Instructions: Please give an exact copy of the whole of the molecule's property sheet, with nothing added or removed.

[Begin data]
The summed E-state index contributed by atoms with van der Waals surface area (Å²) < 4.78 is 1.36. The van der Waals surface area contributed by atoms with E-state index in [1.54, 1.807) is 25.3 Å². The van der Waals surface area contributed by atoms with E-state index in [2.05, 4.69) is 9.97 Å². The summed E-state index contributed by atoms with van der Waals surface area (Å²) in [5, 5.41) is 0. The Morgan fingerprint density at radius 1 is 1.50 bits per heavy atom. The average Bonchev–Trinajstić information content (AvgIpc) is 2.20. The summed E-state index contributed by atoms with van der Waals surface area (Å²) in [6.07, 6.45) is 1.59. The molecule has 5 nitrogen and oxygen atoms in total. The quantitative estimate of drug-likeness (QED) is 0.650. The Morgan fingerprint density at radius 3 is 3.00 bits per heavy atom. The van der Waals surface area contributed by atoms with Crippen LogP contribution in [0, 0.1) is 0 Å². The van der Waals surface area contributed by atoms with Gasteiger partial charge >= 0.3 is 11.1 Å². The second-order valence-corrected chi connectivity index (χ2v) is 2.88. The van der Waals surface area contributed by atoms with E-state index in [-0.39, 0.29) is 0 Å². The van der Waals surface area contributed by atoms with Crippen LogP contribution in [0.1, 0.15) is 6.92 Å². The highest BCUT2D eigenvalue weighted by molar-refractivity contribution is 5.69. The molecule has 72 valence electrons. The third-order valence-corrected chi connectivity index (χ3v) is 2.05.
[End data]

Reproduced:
The summed E-state index contributed by atoms with van der Waals surface area (Å²) < 4.78 is 1.36. The van der Waals surface area contributed by atoms with E-state index in [1.54, 1.807) is 25.3 Å². The van der Waals surface area contributed by atoms with E-state index in [2.05, 4.69) is 9.97 Å². The summed E-state index contributed by atoms with van der Waals surface area (Å²) in [5, 5.41) is 0. The Morgan fingerprint density at radius 1 is 1.50 bits per heavy atom. The average Bonchev–Trinajstić information content (AvgIpc) is 2.20. The summed E-state index contributed by atoms with van der Waals surface area (Å²) in [6.07, 6.45) is 1.59. The molecule has 5 nitrogen and oxygen atoms in total. The quantitative estimate of drug-likeness (QED) is 0.650. The Morgan fingerprint density at radius 3 is 3.00 bits per heavy atom. The van der Waals surface area contributed by atoms with Crippen LogP contribution in [0, 0.1) is 0 Å². The van der Waals surface area contributed by atoms with Gasteiger partial charge >= 0.3 is 11.1 Å². The second-order valence-corrected chi connectivity index (χ2v) is 2.88. The van der Waals surface area contributed by atoms with E-state index in [-0.39, 0.29) is 0 Å². The van der Waals surface area contributed by atoms with Crippen LogP contribution in [0.1, 0.15) is 6.92 Å². The highest BCUT2D eigenvalue weighted by molar-refractivity contribution is 5.69. The molecule has 72 valence electrons. The third-order valence-corrected chi connectivity index (χ3v) is 2.05.